Washington — The Biden administration on Tuesday indicated to congressional lawmakers that it would be willing to support a new border authority to expel migrants without asylum screenings, as well as a dramatic expansion of immigration detention and deportations, to convince Republicans to back aid to Ukraine, four people familiar with the matter told CBS News.
The White House informed Senate Democrats that it could back those sweeping and hardline immigration policy changes as part of the negotiations over President Biden’s emergency funding request, a roughly $100 billion package that includes military aid to Israel, Taiwan and Ukraine, as well as money to bolster border enforcement and hire additional immigration officials.
For weeks, a small group of senators have been attempting to reach an immigration enforcement deal. Republicans have conditioned any further assistance to Ukraine to policy changes designed to reduce the unprecedented levels of illegal crossings along the southern border.
During a press conference at the White House on Tuesday, Mr. Biden said his team is “working with Senate Democrats and Republicans to try to find a bipartisan compromise, both in terms of changes in policy and [to] provide the resources we need to secure the border.” He said he has “offered compromise already,” adding that “holding Ukraine funding hostage in an attempt to force through an extreme Republican partisan agenda on the border is not how it works — we need real solutions.”
The immigration talks
In recent days, Mr. Biden’s administration has intensified its engagement with lawmakers. Homeland Security Secretary Alejandro Mayorkas started engaging with negotiators in the Senate this week, three people with knowledge of his engagement told CBS News.
Mayorkas was on Capitol Hill on Tuesday afternoon as lawmakers continued talks aimed at reaching a deal before Congress adjourns for the holidays. A senior Department of Homeland Security official said Mayorkas and other DHS officials are providing “technical assistance” to lawmakers and their staff, not negotiating policy proposals.
Specifically, the White House indicated that it would support a new, far-reaching legal authority to allow U.S. border officials to summarily expel migrants without processing their asylum claims. The measure would effectively revive the Trump-era Title 42 pandemic order and allow officials to pause U.S. asylum law, without a public health justification.
The administration would also back a nationwide expansion of a process known as expedited removal that allows immigration officials to deport migrants without court hearings if they don’t ask for asylum or if they fail their initial asylum interviews. The program is currently limited to the border region.
Moreover, the White House would be willing to mandate the detention of certain migrants who are allowed into the country pending the adjudication of their claims. It’s unclear how this provision would work since the U.S. government has never had the detention space to detain all migrants who cross into the country illegally.
Administration officials and some Senate Democrats have also previously indicated a willingness to raise the initial screening standard for so-called credible fear interviews that migrants have to pass to avoid being deported under expedited removal.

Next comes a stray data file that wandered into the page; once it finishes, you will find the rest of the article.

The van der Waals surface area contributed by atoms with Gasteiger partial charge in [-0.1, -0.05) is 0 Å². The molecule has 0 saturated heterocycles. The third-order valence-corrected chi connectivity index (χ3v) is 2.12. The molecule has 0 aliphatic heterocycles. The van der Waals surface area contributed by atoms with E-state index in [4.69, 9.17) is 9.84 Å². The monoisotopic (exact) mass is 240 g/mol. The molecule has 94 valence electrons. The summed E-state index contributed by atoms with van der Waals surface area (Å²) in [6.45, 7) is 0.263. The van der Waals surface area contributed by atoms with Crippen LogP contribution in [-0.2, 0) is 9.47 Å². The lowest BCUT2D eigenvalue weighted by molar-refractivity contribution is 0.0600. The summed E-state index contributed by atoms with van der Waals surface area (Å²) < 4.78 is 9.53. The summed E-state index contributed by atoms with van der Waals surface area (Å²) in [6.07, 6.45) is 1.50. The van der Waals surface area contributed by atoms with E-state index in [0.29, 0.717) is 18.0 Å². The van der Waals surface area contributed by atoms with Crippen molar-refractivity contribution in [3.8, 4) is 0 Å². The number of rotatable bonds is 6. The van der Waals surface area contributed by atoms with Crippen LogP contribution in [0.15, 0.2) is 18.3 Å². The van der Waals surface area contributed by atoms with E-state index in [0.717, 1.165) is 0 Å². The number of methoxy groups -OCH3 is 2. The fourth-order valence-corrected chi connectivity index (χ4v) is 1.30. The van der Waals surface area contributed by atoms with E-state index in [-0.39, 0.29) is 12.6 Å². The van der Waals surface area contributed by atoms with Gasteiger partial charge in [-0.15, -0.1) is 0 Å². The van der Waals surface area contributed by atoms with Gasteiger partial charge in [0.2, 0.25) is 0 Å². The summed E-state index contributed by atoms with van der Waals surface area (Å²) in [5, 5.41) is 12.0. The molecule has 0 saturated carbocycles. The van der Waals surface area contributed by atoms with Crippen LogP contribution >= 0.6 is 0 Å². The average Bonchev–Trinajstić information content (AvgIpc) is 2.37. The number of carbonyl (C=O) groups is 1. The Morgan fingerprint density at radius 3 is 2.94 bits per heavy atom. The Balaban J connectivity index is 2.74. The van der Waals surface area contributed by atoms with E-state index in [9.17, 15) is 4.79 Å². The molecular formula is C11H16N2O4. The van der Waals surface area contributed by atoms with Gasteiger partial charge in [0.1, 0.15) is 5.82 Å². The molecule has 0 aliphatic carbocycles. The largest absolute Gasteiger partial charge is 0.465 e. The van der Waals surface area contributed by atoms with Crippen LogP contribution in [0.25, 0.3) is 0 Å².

In a statement, White House spokesperson Angelo Fernández Hernández said the administration did not have “determined policy positions” in the congressional negotiations.
“The White House has not signed off on any particular policy proposals or final agreements, and reporting that ascribes determined policy positions to the White House is inaccurate,” Fernández Hernández said. “The President has said he is open to compromise and we look forward to continued conversations with Senate negotiators as we work toward a bipartisan package.”
A delicate balancing act
The Biden administration’s willingness to entertain broad, restrictive changes to U.S. asylum and immigration laws, including measures resembling Trump-era policies, may increase the likelihood of Republicans supporting its foreign aid package. But even if a bipartisan deal is forged in the Senate, it’s unclear if the resulting legislation would win approval in the House.
House Republicans earlier this year passed a bill known as H.R. 2 that included much stricter asylum and border provisions, including the reinstatement of migrant family detention and the so-called “Remain in Mexico” policy. It also included drastic limits on the humanitarian parole authority, which the Biden administration has used to welcome hundreds of thousands of refugees and migrants from Afghanistan, certain Latin American countries, Haiti and Ukraine.
The administration’s openness to negotiate restrictive immigration changes with Republicans has angered migrant advocates, progressive Democrats and Latino lawmakers, who have urged the White House and Senate Democrats to refrain from agreeing to permanent asylum restrictions.
“Destroying the asylum system will not fix the southern border,” Democratic Rep. Pramila Jayapal said Tuesday. “We did not spend years fighting this agenda under Trump only to give in to Senate Republicans’ extreme demands now.”